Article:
(CNN) -- Venezuelan authorities arrested an opposition politician and former presidential candidate on explosives charges Monday night, the government news agency reported.
Alejandro Pena Esclusa, a 1998 presidential candidate and political opponent of leftist Venezuelan leader Hugo Chavez, was arrested at home by agents from the nation's intelligence service, the official ABN news service reported Monday. Pena was taken to the intelligence service headquarters for interrogation, ABN said.
Opposition groups say Pena was arrested for political reasons. Unoamerica, a group headed by Pena, said Tuesday his arrest "is part of a Cuban operation that looks to link opposition leaders with terrorist acts."
Chavez critics have said Cubans are heavily involved in the Venezuelan military and also are playing a key role in intelligence, communications and other areas.
Authorities say they found material of "an explosive nature" when they searched Pena's home in Caracas, Venezuela.
"We have obtained ... some small capsules, more than 100 capsules, which are presumed detonators, some thermal, some electric," ABN quoted counterintelligence director David Colmenares as saying.
Officials contend Pena has been working with Francisco Chavez Abarca, a Salvadoran resident arrested in Venezuela last week on charges that he was in the country to destabilize the government. ABN calls Chavez Abarca a "terrorist" and says he informed on some of his accomplices.
Pena is one of those accomplices, ABN indicated.
"Alejandro Pena Esclusa is a dark character of the Venezuelan opposition linked to fascist sectors and with a thick file of conspiratorial activities against the government of President Hugo Chavez," ABN said.
There will be other arrests in coming days as a result of the information Chavez Abarca provided, the news agency said.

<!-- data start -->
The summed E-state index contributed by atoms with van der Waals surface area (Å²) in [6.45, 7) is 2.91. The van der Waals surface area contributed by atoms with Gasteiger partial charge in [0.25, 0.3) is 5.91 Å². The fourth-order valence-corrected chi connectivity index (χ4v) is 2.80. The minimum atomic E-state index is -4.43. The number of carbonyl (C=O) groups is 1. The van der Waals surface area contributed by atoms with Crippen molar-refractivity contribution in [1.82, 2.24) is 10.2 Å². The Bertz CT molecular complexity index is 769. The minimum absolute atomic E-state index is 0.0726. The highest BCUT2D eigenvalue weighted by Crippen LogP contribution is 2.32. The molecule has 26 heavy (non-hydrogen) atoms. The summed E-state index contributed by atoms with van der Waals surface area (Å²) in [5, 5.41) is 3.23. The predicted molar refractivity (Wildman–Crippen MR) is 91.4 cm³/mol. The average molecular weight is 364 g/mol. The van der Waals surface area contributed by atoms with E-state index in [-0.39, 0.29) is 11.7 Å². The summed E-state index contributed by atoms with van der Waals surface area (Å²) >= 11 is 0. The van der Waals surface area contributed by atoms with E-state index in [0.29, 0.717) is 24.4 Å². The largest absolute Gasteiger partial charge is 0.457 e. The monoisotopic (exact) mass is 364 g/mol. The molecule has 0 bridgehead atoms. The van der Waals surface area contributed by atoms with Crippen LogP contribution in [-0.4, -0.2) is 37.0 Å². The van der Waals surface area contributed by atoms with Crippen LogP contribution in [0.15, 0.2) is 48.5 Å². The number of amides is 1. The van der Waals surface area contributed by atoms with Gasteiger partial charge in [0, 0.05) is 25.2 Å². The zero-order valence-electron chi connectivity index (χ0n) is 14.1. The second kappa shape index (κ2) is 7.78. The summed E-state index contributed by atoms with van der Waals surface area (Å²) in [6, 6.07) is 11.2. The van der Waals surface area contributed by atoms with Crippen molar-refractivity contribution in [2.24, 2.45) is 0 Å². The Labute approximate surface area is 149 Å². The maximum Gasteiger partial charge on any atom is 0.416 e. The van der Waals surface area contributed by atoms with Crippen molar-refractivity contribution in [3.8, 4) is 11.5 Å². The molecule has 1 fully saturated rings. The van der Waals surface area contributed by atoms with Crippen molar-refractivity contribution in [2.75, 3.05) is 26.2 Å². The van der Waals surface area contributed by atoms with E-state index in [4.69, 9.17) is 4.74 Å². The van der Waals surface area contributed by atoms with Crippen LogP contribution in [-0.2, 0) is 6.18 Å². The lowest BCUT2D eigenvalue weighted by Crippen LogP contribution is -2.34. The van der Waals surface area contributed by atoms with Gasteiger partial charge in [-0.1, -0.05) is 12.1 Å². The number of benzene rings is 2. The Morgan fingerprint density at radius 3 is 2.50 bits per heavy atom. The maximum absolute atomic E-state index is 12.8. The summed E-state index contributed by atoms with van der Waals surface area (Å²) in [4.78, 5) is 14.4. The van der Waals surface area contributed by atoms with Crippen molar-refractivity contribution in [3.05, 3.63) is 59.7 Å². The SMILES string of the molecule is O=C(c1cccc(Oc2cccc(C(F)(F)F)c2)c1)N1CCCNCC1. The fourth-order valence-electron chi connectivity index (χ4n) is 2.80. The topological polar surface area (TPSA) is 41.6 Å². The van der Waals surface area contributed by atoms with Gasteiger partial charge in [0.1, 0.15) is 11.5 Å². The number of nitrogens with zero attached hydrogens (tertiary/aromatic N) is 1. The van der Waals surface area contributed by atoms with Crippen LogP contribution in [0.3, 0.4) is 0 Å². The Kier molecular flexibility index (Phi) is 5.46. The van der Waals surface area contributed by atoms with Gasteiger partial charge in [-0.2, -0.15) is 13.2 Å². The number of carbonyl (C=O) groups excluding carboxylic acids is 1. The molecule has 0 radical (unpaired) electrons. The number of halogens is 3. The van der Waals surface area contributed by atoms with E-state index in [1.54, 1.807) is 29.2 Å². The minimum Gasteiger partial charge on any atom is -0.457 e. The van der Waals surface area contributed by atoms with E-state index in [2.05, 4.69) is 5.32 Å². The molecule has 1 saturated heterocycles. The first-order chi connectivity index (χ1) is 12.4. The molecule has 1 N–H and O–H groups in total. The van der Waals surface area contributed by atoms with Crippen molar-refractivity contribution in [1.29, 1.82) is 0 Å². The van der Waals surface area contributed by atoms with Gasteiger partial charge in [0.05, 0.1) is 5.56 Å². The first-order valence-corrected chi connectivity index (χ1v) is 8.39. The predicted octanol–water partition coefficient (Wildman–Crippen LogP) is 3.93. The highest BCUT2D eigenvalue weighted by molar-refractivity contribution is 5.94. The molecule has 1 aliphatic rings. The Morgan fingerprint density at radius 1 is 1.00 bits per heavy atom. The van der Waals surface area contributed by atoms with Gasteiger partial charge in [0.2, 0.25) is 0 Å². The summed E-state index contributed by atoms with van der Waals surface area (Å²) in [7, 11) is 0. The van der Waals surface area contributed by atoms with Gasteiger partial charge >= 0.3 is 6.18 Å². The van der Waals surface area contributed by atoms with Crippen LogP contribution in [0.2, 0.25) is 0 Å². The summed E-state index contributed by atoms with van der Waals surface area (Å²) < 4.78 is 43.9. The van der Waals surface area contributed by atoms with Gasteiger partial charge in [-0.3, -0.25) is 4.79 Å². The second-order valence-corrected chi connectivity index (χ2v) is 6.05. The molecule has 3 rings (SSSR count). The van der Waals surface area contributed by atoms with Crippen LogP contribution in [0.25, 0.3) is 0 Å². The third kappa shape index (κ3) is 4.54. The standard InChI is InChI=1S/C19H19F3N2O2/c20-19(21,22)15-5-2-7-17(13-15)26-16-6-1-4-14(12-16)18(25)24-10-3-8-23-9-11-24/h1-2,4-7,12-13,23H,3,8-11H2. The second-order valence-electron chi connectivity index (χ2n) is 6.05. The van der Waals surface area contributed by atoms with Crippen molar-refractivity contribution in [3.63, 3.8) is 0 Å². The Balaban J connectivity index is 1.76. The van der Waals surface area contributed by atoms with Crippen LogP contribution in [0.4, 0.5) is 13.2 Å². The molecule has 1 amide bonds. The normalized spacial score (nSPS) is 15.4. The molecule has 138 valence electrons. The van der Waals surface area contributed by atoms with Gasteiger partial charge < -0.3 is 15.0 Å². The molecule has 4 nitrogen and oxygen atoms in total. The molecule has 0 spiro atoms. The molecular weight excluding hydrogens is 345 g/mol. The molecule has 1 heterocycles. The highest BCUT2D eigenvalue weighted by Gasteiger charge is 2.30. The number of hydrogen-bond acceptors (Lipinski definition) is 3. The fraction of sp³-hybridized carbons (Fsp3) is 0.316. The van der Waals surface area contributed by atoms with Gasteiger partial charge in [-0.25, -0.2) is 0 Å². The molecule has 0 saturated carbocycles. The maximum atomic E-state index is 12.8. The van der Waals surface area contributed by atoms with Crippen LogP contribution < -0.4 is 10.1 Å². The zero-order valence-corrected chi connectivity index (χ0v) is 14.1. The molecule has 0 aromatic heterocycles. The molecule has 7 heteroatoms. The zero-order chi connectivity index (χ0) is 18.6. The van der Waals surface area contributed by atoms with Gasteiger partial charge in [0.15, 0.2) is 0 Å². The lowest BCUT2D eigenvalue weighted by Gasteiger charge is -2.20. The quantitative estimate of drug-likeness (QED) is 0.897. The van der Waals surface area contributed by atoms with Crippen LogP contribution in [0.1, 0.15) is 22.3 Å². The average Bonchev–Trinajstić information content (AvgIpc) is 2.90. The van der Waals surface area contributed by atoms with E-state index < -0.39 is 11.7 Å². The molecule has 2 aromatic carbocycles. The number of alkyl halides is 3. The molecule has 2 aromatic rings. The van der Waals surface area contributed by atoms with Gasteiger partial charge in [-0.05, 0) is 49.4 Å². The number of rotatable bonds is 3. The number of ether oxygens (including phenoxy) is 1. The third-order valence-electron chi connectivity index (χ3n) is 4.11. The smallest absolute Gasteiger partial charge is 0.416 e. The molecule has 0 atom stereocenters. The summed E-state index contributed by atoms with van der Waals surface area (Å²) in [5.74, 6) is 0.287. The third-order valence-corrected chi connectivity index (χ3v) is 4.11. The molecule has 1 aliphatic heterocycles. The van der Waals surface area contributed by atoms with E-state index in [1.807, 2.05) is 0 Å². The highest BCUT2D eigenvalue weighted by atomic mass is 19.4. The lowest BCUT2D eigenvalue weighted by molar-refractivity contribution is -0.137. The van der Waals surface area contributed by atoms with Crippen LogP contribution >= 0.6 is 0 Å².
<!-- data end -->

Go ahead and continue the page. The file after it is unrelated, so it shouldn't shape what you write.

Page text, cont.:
Pena's strong opposition to the Venezuelan president has been lauded, even in the United States. The Alabama state legislature took up a resolution in March commending his actions.
"[A]t great personal risk to himself, Alejandro Pena Esclusa has stood firm in opposition to the spread of Marxism and totalitarianism in Latin America," the resolution states, adding that Pena "continues to serve as an ideological and symbolic counterweight to Chavez's grievance driven exploitation of the people of Venezuela and of broader Latin America in furtherance of the fomentation of authoritarian movements in the region."
Human rights organizations have frequently accused Chavez of intimidating or punishing citizens based on their political beliefs.
In June, the Inter-American Commission on Human Rights sent a letter to Venezuela's foreign minister, criticizing the government on its record of freedom of expression.
In February, the commission issued a 319-page report accusing Venezuela of routinely violating human rights. The report said that a lack of independence by Venezuela's judiciary and legislature in their dealings with Chavez often leads to the abuses.
"The report finds that not all individuals are ensured full enjoyment of their rights irrespective of their positions on government policies," the human rights panel said. "The commission also finds that the punitive power of the state is being used to intimidate or punish people on account of their political opinions."
The Inter-American Commission on Human Rights is an independent arm of the Organization of American States.
Chavez's opponents say his government represses political opponents and the expression of free ideas by jailing critics on trumped-up charges or pulling licenses for TV and radio stations and shutting down newspapers. There are about 40 such political prisoners in Venezuelan jails, the critics say.
Most of those prisoners, Chavez critics say, are journalists and former military and police officials and others associated with a short-lived coup against Chavez in April 2002.
Some of the prisoners have been held for long periods without trials or during proceedings that have dragged on for months and even years, the critics say, and they say other prisoners have received harsh sentences under questionable charges. Many of the detainees are held at the secret police headquarters rather than a prison.
"Attacks on journalists were widespread," said Amnesty International's 2009 Report on Human Rights in Venezuela. "Human rights defenders continued to suffer harassment. Prison conditions provoked hunger strikes in facilities across the country."
Human Rights Watch, an independent global organization, issued a 230-page report in 2008 that said Chavez has shown an "open disregard for the principle of separation of powers ... specifically, the notion that an independent judiciary is indispensable for protecting fundamental rights."
The Chavez government has routinely denied any allegations of human rights abuses, saying that authorities arrest citizens only on suspicion of breaking the law.